The goal of building various data mining models is to solve problems. A machine learning model can only do so when pushed to production (except in some research cases) for users to interact. In this light, organizations need to conduct DQA regularly at all stages of a project life cycle. With the various metrics for assessing data quality explained, next, the respective processes of data preprocessing will be exhaustively outlined and discussed:
- Data preparation
- Data cleaning
- Data transformation
- Data integration
- Data normalization
- Missing data imputation
- Data Smoothing
- Data aggregation
- Data wrangling
- Data Reduction
- Feature selection
- Instance selection
- Feature extraction/Instance generation
Overview of data preprocessing techniques
Data Preparation: These are techniques that take raw data and get it ready for ingestion in the various data mining tasks. These techniques initialize the data properly before analysis, as the name implies it prepares the raw data to input data required to serve in the various data mining algorithms. Here we tend to ask questions such as:
- How to clean up the data? – Data cleaning
- How to provide accurate data? – Data transformation
- How to incorporate and adjust data? – Data integration
- How to unify and scale data? – Data normalization
- How to handle missing values? – Missing data imputation/deletion
- How to detect and manage noise? – Data Smoothing
With these questions at the back of the mind, detailed explanations of the answers to these questions will yield the various data preparation techniques.
Data cleaning: This is also known as data cleansing or data scrubbing. It is the process of detecting, fixing, correcting, modifying, and removing inaccurate, corrupted, wrongly formatted, duplicated, missing, and irrelevant data instances. Data cleaning tasks involve detecting and fixing discrepancies in data; it also requires data enrichment/enhancement (where data is made complete by complimenting information). In summary, data cleaning is made up of:
- Handling missing values
- Detecting and handling noise
- Correcting inconsistent data
The data cleaning concept composes and overlaps other preprocessing steps that will be further discussed, like detecting and handling noise and handling missing values. To gain deeper explanations, I will explain these other steps exclusively.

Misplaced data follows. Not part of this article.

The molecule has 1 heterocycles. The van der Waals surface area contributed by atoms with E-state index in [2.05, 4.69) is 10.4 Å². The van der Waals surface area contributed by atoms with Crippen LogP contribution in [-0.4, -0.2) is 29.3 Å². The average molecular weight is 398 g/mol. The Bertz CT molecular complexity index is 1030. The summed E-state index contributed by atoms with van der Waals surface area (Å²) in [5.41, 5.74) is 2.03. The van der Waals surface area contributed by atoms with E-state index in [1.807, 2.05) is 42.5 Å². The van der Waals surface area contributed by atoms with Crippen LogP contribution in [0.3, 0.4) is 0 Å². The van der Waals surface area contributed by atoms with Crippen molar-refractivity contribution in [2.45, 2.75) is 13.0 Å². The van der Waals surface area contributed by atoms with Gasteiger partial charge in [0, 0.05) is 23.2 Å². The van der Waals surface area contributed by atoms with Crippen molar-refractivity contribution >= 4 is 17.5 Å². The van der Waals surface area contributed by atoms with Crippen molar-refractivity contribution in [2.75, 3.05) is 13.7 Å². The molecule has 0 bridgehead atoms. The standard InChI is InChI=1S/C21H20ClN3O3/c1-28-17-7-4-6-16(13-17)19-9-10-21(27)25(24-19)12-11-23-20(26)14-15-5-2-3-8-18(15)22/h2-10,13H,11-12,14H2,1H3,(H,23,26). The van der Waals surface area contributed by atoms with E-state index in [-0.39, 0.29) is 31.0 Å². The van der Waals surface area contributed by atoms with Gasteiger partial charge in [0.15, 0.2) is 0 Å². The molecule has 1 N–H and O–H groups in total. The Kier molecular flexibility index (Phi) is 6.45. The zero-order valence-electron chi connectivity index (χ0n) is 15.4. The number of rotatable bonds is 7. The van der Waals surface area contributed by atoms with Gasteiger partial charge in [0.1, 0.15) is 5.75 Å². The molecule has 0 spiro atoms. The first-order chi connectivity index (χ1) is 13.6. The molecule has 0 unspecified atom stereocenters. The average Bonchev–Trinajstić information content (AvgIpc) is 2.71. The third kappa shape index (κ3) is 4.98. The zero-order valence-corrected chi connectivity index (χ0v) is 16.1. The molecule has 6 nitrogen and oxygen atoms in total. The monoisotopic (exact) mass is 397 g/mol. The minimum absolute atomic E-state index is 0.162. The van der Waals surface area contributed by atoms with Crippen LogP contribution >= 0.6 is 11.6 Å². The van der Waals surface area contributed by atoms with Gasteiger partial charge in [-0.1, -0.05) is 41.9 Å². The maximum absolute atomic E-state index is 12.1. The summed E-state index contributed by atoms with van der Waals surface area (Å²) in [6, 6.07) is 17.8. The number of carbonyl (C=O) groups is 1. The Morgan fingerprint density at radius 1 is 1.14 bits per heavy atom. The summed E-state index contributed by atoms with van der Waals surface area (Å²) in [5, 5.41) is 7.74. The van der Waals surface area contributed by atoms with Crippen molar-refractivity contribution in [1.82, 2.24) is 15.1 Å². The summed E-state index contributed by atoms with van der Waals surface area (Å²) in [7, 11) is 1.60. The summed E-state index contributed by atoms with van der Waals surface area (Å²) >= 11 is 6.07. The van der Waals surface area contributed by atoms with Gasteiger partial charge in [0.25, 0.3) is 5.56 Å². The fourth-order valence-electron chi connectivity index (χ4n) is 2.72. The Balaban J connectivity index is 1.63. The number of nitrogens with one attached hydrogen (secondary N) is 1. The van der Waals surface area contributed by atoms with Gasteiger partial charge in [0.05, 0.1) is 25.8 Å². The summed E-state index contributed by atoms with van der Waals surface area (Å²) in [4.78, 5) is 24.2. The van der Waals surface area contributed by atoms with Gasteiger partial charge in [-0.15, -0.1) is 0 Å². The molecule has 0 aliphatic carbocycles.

Missing imputation/deletion: Missing data are common occurrences of non-responses(no information is provided) stored for variables in a given observation. The source of these non-responses is due to the skewed nature of various data gathering and collection schemes. The process of handling uncaptured data in a given observation is often carried out in two primary methods – Imputation and data removal. If missing values are not managed properly, it can significantly affect the results and conclusions drawn from the data.
The Imputation method tries to fill the missing values with reasonable guesses. It is useful when the percentage of missing values is low. Utilizing the imputation method when the rate of non-responses is high could reduce the natural variation of the data, thus, yielding an ineffective model. The other option is removing the missing data instance from the data. Removing data may not be ideal if the data size is small(and if the percentage of missing data instances is high) as it will yield biased and unreliable data.
Understanding why data is missing is potent for handling missing data effectively. So, why is data missing?
- Missing at random (MAR): This refers to the tendency for a data point to be related to the missing data instances, but rather the observed data. The missingness is conditional on another variable.
- Missing completely at random (MCAR): Values in a dataset are missing completely at random. The missing instances are independent of both observable variables and unobservable parameters as they occur at random. Data may be missing due to the observation design and recording.
- Missing not at random: Missing data has a structure to it as corresponding missing values have reasons for missing.
The two first missing data mechanisms are safe to employ the deletion option depending upon their occurrences. Utilizing the deletion option on the third mechanism will yield a bias in the model.
Deletion can be carried in three(3) ways.
- Listwise deletion: a data instance is dropped from the analysis because it has a missing value in at least one of the specified variables/features. If listwise deletion is employed when the number of observations is small, it yields biased parameters and estimates.